The world’s supply of critical minerals is vulnerable to disruptions that could slow the transition to clean energy because their mining and refining are concentrated in the hands of a few companies and countries, an international renewable energy body said on Tuesday.
Those minerals, used to build clean technologies from wind turbines to electric cars, have drawn increasing interest from national governments eager to cut emissions and fight climate change — an effort that could be slowed if countries don’t work together to diversify the sources of the materials, the International Renewable Energy Agency warned in a new report provided to POLITICO ahead of its release later this week.
IRENA, an intergovernmental organization that counts more than 160 countries as members, cited the limited capacity for mining and refining critical minerals even though it noted there was no scarcity of mineral reserves in the ground. And it warned potential supply disruptions could lead to short-to-medium term market constraints due partly to to under-investment in mining and processing.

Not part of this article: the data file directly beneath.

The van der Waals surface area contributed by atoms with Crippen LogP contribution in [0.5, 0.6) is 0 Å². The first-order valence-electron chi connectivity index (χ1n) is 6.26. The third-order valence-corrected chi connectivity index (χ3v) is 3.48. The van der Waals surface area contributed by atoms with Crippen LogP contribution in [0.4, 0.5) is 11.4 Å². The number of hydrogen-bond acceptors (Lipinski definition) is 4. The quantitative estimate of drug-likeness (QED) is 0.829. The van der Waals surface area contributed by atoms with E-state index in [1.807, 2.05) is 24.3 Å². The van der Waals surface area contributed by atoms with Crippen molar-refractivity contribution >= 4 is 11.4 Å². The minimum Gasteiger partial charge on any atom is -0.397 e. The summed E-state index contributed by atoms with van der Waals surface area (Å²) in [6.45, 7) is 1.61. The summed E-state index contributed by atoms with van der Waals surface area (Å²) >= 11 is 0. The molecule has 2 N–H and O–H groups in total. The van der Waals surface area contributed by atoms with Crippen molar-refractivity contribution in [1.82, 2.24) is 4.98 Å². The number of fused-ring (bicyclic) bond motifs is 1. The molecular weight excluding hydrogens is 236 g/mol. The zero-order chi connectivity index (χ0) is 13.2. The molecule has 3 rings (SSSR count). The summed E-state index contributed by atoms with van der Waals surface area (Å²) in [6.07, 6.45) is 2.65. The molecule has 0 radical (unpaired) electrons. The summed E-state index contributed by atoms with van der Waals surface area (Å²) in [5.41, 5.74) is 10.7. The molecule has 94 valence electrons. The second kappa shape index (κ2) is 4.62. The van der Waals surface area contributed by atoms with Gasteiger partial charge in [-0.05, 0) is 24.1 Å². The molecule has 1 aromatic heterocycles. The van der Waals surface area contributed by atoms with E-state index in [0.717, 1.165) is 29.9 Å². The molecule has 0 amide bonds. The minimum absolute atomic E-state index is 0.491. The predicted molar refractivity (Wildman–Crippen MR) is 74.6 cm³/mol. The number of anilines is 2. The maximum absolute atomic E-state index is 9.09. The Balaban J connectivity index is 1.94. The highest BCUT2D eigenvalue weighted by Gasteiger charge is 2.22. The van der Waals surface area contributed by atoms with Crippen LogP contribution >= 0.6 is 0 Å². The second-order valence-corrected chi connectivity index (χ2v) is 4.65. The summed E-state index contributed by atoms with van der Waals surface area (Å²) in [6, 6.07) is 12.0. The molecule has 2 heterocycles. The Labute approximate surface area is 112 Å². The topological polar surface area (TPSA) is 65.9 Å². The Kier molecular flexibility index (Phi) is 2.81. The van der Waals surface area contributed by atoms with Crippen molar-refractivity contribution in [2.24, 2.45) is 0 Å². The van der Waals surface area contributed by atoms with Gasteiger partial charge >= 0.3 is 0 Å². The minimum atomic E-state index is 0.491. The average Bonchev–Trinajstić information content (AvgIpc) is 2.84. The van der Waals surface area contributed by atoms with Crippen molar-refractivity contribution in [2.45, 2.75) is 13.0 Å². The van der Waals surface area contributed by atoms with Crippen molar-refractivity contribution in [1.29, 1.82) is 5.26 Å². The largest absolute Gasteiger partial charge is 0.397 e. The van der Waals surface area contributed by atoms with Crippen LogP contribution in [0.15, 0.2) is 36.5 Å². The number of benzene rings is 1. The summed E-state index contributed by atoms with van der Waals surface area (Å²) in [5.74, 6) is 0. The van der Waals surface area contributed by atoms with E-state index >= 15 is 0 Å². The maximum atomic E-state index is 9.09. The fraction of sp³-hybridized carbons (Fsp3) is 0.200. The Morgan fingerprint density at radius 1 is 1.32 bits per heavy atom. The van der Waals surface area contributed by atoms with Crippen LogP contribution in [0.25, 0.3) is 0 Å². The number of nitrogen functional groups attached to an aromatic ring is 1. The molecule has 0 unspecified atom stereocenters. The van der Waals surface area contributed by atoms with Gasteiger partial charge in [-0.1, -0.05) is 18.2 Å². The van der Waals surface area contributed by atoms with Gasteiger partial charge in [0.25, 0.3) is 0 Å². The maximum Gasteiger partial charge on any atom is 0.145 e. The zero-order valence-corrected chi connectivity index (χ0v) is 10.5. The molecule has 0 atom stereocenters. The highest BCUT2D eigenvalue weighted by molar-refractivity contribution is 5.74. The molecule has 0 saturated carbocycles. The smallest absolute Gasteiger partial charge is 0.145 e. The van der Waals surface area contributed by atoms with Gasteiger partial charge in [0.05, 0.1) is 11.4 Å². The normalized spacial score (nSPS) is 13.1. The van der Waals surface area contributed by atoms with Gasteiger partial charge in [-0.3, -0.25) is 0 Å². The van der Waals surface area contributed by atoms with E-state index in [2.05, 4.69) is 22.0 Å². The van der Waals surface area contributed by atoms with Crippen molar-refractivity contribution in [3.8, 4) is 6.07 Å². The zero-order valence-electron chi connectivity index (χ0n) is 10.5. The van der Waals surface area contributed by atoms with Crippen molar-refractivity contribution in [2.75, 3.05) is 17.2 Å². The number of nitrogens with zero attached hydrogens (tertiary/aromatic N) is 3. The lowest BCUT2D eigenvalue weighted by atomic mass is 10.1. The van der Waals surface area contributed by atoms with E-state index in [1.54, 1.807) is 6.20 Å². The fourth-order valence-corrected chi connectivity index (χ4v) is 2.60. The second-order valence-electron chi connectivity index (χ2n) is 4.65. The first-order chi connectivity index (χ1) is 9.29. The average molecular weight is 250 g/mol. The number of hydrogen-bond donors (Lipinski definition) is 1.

The global energy transition is increasing the demand for several critical minerals, said IRENA Director-General Francesco La Camera, raising the need to develop policies that will help expand the number of sources and the countries that can benefit from their production.
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